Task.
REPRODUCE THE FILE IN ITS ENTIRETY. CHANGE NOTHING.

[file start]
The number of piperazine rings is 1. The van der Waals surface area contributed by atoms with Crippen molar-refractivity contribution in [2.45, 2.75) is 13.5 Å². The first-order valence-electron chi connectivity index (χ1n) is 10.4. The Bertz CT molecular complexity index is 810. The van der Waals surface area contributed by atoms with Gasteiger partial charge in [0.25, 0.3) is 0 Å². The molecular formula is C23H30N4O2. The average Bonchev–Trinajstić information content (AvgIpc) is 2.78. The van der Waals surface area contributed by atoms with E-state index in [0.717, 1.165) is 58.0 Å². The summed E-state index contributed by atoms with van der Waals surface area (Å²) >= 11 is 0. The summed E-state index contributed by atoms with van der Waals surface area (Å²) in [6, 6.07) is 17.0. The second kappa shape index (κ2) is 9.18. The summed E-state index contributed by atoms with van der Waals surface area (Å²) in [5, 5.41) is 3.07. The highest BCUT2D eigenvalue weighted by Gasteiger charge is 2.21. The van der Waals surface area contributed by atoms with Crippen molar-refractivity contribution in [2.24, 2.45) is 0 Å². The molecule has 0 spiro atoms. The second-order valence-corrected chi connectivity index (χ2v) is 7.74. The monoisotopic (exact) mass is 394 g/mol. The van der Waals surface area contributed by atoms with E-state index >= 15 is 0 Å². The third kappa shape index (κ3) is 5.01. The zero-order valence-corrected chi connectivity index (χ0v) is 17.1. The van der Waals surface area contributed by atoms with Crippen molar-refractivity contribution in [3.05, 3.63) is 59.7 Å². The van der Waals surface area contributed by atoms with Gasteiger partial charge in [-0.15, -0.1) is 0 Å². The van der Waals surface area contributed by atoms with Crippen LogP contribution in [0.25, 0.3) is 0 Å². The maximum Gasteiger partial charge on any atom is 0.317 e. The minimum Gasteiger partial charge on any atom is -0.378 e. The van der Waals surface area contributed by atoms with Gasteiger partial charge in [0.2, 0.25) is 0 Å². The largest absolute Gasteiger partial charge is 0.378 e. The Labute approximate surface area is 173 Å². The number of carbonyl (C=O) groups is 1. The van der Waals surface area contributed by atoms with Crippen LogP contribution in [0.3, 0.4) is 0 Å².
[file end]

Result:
The number of piperazine rings is 1. The van der Waals surface area contributed by atoms with Crippen molar-refractivity contribution in [2.45, 2.75) is 13.5 Å². The first-order valence-electron chi connectivity index (χ1n) is 10.4. The Bertz CT molecular complexity index is 810. The van der Waals surface area contributed by atoms with Gasteiger partial charge in [0.25, 0.3) is 0 Å². The molecular formula is C23H30N4O2. The average Bonchev–Trinajstić information content (AvgIpc) is 2.78. The van der Waals surface area contributed by atoms with E-state index in [0.717, 1.165) is 58.0 Å². The summed E-state index contributed by atoms with van der Waals surface area (Å²) >= 11 is 0. The summed E-state index contributed by atoms with van der Waals surface area (Å²) in [6, 6.07) is 17.0. The second kappa shape index (κ2) is 9.18. The summed E-state index contributed by atoms with van der Waals surface area (Å²) in [5, 5.41) is 3.07. The highest BCUT2D eigenvalue weighted by Gasteiger charge is 2.21. The van der Waals surface area contributed by atoms with Crippen molar-refractivity contribution in [2.24, 2.45) is 0 Å². The molecule has 0 spiro atoms. The second-order valence-corrected chi connectivity index (χ2v) is 7.74. The monoisotopic (exact) mass is 394 g/mol. The van der Waals surface area contributed by atoms with E-state index >= 15 is 0 Å². The third kappa shape index (κ3) is 5.01. The zero-order valence-corrected chi connectivity index (χ0v) is 17.1. The van der Waals surface area contributed by atoms with Crippen molar-refractivity contribution in [3.05, 3.63) is 59.7 Å². The van der Waals surface area contributed by atoms with Gasteiger partial charge in [-0.15, -0.1) is 0 Å². The van der Waals surface area contributed by atoms with Crippen LogP contribution in [0.25, 0.3) is 0 Å². The maximum Gasteiger partial charge on any atom is 0.317 e. The minimum Gasteiger partial charge on any atom is -0.378 e. The van der Waals surface area contributed by atoms with Gasteiger partial charge in [0.2, 0.25) is 0 Å². The largest absolute Gasteiger partial charge is 0.378 e. The Labute approximate surface area is 173 Å². The number of carbonyl (C=O) groups is 1. The van der Waals surface area contributed by atoms with Crippen LogP contribution in [0.3, 0.4) is 0 Å².